“Mommy, Mommy! There’s a baby in my tummy!” my 4-year-old daughter declared recently, pointing to the lump under her T-shirt where she’d stuffed her favorite doll. “Oh look!” she shrieked, dropping the doll on the floor. “It’s coming out my vagina!”
My 2-year-old son, who parrots his sister’s every move, squatted and dropped a Spider-Man action figurine from under his shirt. “Oh look!” he crowed. “It’s coming out my vagina too!”
So far, this has been my kids’ understanding of pregnancy and childbirth: that a baby grows inside its mother’s body and eventually comes out of her vagina. It seemed to me like a good enough start—until recently.
I’m an abortion doctor. This spring, as I watched my kids play, I suddenly felt a new urgency about explaining pregnancy and reproduction to them in terms they could understand. They had already started hearing the word abortion more frequently over the preceding year. In an almost inevitable post-Roe world, I expect them to encounter messages that seek to demonize and even criminalize abortion providers like me. I want them to be able to make sense of those messages when they come.
So, even at their young ages, I decided to figure out where to start.
On Mother’s Day this year, my best friend and I took a walk through the streets of her neighborhood in Oakland, California. It had been less than a week since the leaked draft of a Supreme Court decision that would overturn Roe v. Wade. We’d left our kids with our husbands to get this time together—to mourn the imminent loss of our reproductive rights (or what’s left of them in this country) and discuss what to do next. We were both planning to attend local rallies the following weekend with our preschool-aged kids. “How are you talking to them about all this?” she asked me. “How will you explain what the rally is about?”
I admitted that I haven’t yet talked to my kids about “all this.” They barely understand the concept of pregnancy, I told her. And when I use words like justice and autonomy, their eyes start to glaze over.
She pointed out that in anti-racism education, which is a big part of her work, adults are encouraged to use simple concepts (like skin color and fair/unfair) as building blocks with young kids, to construct more nuanced concepts (like racism and justice/injustice) as the kids get older. I began to think about the building blocks I could use to introduce my kids to the concepts of abortion and, more broadly, reproductive justice.
The first building block occurred to me right away. That very morning, my daughter had wandered into the bathroom just as I was about to change a tampon. Not normally shy in front of my kids, I found myself hesitating to pull out a blood-soaked pellet of gauze in front of her. I thought of all the questions it would provoke, the discomfort and even fear it might cause her.
As I thought about it more, I saw how silly my hesitation was. If I want to introduce my daughter to my work and to her body, then ovulation and menstruation are the most fundamental building blocks of all—and relatively easy to talk about, since they involve concepts that are already familiar to a 4-year-old.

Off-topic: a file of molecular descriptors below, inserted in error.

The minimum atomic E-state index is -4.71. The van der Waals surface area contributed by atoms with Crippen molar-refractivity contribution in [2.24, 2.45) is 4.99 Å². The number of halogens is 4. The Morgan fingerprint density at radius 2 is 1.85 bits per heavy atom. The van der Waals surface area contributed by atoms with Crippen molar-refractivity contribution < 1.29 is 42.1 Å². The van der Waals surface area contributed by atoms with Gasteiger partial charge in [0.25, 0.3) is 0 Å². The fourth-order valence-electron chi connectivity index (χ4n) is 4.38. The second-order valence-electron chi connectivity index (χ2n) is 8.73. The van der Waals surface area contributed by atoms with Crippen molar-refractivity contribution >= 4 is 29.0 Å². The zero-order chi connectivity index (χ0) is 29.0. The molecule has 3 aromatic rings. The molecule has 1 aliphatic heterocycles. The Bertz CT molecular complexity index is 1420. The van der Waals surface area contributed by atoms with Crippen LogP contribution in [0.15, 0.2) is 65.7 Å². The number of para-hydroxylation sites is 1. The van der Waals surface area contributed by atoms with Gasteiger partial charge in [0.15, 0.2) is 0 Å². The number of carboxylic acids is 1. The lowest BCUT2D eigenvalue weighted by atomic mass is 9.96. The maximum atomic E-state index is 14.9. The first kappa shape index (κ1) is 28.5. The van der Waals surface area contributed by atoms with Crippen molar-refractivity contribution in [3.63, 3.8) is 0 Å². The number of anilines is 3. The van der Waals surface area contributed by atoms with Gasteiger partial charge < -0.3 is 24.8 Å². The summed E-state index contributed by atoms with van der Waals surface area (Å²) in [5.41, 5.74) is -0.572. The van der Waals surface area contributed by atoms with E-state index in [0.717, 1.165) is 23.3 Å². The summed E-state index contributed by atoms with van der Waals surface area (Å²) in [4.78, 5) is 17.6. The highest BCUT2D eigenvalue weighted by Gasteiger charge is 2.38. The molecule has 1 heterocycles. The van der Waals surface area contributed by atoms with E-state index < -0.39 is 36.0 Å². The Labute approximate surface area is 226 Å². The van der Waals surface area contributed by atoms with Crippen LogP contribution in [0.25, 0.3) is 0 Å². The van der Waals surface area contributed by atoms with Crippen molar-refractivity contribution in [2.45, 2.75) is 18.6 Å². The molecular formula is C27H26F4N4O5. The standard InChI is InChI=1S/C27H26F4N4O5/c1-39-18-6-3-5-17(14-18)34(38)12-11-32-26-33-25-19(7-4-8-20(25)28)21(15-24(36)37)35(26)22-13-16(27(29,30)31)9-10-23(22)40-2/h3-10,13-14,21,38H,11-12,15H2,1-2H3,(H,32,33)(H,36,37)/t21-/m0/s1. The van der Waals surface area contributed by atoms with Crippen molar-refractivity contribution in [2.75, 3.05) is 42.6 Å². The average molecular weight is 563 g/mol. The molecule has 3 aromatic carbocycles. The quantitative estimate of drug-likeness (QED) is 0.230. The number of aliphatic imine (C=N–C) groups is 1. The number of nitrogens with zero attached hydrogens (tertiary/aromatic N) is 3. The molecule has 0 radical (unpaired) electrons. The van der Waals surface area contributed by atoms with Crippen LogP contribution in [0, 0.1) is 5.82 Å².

Nearly every preschooler knows that a baby chick hatches from an egg. It’s a simple next step to explain that some human bodies also have eggs inside of them. (An excellent children’s book by Cory Silverberg, What Makes a Baby, uses simple, inclusive language to break this down for kids.) When a human egg has everything it needs to grow—including sperm, but this isn’t a crucial point for young kids who aren’t yet asking about sex—the egg can become a baby. Most eggs, however, fall out of the body and never become a baby. When the egg falls out, some blood comes out with it.
I tried this out on my daughter a few days ago. A habitual scab picker, she nodded appreciatively when I explained that the egg that falls out is like a scab: Some blood comes out with it, but the bleeding soon stops on its own.
Armed with these simple concepts, a bloody tampon doesn’t seem like such an inexplicable or frightening thing. Mommy’s egg is falling out. It bleeds like a scab, but it will stop.
From there, it’s a small jump to introduce the idea of miscarriage: that an egg can start to grow, but if something goes wrong, the egg falls out of the vagina, along with some blood; the pregnancy is over. The medical concept of an abortion takes just one more step: If someone doesn’t want to be pregnant, a doctor or nurse can give her pills to make her bleed, or we can use a small, clean straw (an accurate, easy-to-visualize picture of 90 percent of abortion procedures) to reach inside her body and take the baby out.
As I was thinking through all of this out loud with my friend, she interrupted: “I thought you weren’t supposed to use the word baby when you talk about abortion.”
She’s right—mostly. When I counsel my abortion patients, I always begin by using the terms embryo or fetus, or often simply the pregnancy, which are the medically accurate terms for what she carries in her body. But, I told my friend, I have no problem using the word baby if that’s the word that makes the most sense to a patient. If she calls it her baby, then it feels elitist or even callous for me to keep insisting on calling it something else. For the most part, I’ll use the word she uses, out of respect for her experience and understanding.
Another way of saying this is that as a doctor, I try to take my patient’s lead when choosing my words. As a parent, I do the same. (We all do. This comes quite naturally when talking with young children.) If the point is to introduce my kids to abortion in terms they can understand, then baby seems like the right word to use, at least for now. As they get older and start learning higher-level concepts—think basic elementary school science like tadpoles and frogs—I’ll introduce the words embryo and fetus.
But I know these words are not going to protect me from the hard questions that will come eventually: Is it really a baby? Is the baby alive? Is abortion the same thing as killing a baby?